Friday, April 09, 2010
Playing with Chemistry
I'm a chemistry bug. I got a 105% in chem my senior year actually. I love it. I think that's why baking is so natural for me--it's chemistry. Look at a recipe for a cake--it's a formula. Cooking a steak isn't a formula. When you add heat, you essentially have all of the same things you started with only yummier. But baking is tasty science and, instead of just blowing off your eyebrows, you get to eat your work. Sure, you could use a mix and technically, it's still science. I use mixes sometimes too. (don't gasp, it's no secret; sometimes the babes need me or Mr. Devilin has Gundam downloaded). But, when no such distraction is around and I'm alone with my kitchen, I bake from scratch. It doesn't make me feel smarmy, it makes me feel like I'm feeding my family REAL food...and maybe being a bit of a mad scientist when nobody's looking.
There are some staple baked goods that everyone should have (you know, because I said so)....Vanilla cupcakes are on that list. I know, you're thinking "Um, no, chocolate please." Well, you gotta crawl before you can walk and you can always put chocolate buttercream on top so shut up and take some notes because you want this recipe (again, because I said so).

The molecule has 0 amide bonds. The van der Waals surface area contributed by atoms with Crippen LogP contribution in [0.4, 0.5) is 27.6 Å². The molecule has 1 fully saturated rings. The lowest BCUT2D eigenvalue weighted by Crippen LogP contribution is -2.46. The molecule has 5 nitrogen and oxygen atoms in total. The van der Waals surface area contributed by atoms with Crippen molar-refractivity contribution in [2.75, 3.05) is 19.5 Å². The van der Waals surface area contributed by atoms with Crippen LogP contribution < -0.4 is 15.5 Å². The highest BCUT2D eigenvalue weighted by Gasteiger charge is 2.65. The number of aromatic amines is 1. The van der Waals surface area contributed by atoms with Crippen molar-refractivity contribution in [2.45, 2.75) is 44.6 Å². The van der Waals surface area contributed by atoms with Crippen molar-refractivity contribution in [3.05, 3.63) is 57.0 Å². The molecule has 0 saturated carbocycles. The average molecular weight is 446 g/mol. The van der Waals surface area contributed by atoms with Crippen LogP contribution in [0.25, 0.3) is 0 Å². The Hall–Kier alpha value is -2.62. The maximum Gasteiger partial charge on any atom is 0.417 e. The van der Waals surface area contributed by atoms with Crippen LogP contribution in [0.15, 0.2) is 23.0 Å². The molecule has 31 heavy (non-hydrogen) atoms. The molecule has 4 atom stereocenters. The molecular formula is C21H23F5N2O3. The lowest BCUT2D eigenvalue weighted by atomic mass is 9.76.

1/2#(yes, pound) of softened BUTTER (not margarine, throw that crap out!!)
cut the butter into cubes please
1 tsp vanilla (this would be a great time to use the good stuff, the REAL stuff you've been holding on to)
3 1/2 fl. oz milk (that's nearly half a cup)
11 1/2 oz cake flour (what??? you bought a cake tester but not a kitchen scale???? Honey, this is SCIENCE, buy the damn scale)
2 tsp baking powder
1/2 tsp KOSHER salt
12 oz sugar
Preheat the oven to 350 and prepare the muffin tins for about 1 1/2 dozen (give or take)
In a mixing bowl, mix all those dry ingredients (yes, with the sugar). Toss in the butter a few chunks at a time. Turn up the speed and look for the mixture to look like cornmeal or crumbly pie crust.
In a separate bowl, lightly whisk the eggs, vanilla and milk together. Pour ONE CUP of this mixture into the dry mix and turn up the speed of the mixer--this is the only time you are going to add air to your batter so whoop it up.
Turn down the speed and slowly stream in the remaining liquid. Scrape down the bowl and beater. Continue to blend the batter at a medium pace until the batter looses it's shine and turns matte and whiter.
Turn off the mixer and scrape down the bowl, folding from top to bottom, looking for chunks. Use an icecream scoop to fill the papers (that you've kindly sprayed) 3/4 full.
Bake until golden, feel free to rotate these beauties after 10 minutes if your oven sucks (like mine does).
Congratulations! Not only did you just score a highly coveted cupcake recipe from a professional, you just learn what is called "the biscuit method" and you just used science for good and not evil.